Depressive disorders represent a major public health concern in European countries and Italian epidemiological studies confirm that despite being highly prevalent in the general population and in clinical settings, their recognition and treatment are often inadequate (Balestrieri et al. 2004). Research suggested that the public stigma of mental disorders (defined as the general public's negative attitudes towards individuals with mental disorders) increases self-stigma (e.g. internalized attitudes held by people suffering from a mental disorder) with the consequences that individuals avoid seeking treatment and increase their social isolation (Kanter et al. 2008). In a survey on the Australian general population (Griffiths et al. 2008), personal stigma was associated with greater current psychological distress and lower depression literacy.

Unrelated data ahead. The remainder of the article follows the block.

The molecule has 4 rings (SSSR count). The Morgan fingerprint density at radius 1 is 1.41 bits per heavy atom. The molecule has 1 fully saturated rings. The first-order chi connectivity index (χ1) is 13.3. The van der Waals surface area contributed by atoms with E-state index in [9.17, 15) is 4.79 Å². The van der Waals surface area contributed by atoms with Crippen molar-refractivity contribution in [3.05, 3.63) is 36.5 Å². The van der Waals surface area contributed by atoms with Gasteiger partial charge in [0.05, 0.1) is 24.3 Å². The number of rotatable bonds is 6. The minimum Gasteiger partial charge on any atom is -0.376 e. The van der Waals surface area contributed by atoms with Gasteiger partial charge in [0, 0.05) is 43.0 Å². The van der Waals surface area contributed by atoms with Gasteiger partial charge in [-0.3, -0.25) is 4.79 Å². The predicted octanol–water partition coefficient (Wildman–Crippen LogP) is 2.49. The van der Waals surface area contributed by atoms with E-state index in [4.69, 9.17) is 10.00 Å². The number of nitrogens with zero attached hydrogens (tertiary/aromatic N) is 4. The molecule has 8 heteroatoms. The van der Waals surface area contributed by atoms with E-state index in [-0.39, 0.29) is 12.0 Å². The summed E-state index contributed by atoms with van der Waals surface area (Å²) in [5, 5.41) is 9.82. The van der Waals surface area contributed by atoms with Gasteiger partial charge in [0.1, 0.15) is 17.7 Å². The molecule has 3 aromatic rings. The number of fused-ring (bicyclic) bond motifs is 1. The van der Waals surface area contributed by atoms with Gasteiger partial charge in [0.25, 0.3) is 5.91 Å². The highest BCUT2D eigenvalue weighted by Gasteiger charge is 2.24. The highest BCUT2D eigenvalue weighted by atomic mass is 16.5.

- depressive disorder
- health promotion
- mental health
Lanfredi, M., Rossi, G., Rossi, R., Van Bortel, T., Thornicroft, G., Quinn, N., Zoppei, S., & Lasalvia, A. (Accepted/In press). Depression prevention and mental health promotion interventions: is stigma taken into account? An overview of the Italian initiatives. Epidemiology and Psychiatric Sciences. https://doi.org/10.1017/S2045796013000085